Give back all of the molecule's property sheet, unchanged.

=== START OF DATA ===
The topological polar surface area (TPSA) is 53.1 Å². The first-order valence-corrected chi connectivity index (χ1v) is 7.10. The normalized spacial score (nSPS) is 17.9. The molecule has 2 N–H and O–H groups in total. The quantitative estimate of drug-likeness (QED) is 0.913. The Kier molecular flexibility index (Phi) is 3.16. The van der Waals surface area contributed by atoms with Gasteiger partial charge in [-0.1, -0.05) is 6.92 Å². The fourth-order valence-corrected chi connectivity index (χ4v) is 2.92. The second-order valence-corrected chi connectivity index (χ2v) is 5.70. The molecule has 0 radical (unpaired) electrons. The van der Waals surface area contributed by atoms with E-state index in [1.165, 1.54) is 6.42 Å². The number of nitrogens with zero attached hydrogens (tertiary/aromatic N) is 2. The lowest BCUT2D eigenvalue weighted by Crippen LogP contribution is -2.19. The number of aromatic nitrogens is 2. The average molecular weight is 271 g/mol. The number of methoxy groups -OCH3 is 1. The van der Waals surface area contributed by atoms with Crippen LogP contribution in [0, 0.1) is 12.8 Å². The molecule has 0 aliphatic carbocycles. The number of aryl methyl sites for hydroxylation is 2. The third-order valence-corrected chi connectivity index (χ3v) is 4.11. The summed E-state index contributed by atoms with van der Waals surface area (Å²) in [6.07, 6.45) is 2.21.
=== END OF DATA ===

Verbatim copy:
The topological polar surface area (TPSA) is 53.1 Å². The first-order valence-corrected chi connectivity index (χ1v) is 7.10. The normalized spacial score (nSPS) is 17.9. The molecule has 2 N–H and O–H groups in total. The quantitative estimate of drug-likeness (QED) is 0.913. The Kier molecular flexibility index (Phi) is 3.16. The van der Waals surface area contributed by atoms with Gasteiger partial charge in [-0.1, -0.05) is 6.92 Å². The fourth-order valence-corrected chi connectivity index (χ4v) is 2.92. The second-order valence-corrected chi connectivity index (χ2v) is 5.70. The molecule has 0 radical (unpaired) electrons. The van der Waals surface area contributed by atoms with E-state index in [1.165, 1.54) is 6.42 Å². The number of nitrogens with zero attached hydrogens (tertiary/aromatic N) is 2. The lowest BCUT2D eigenvalue weighted by Crippen LogP contribution is -2.19. The number of aromatic nitrogens is 2. The average molecular weight is 271 g/mol. The number of methoxy groups -OCH3 is 1. The van der Waals surface area contributed by atoms with Crippen LogP contribution in [0, 0.1) is 12.8 Å². The molecule has 0 aliphatic carbocycles. The number of aryl methyl sites for hydroxylation is 2. The third-order valence-corrected chi connectivity index (χ3v) is 4.11. The summed E-state index contributed by atoms with van der Waals surface area (Å²) in [6.07, 6.45) is 2.21.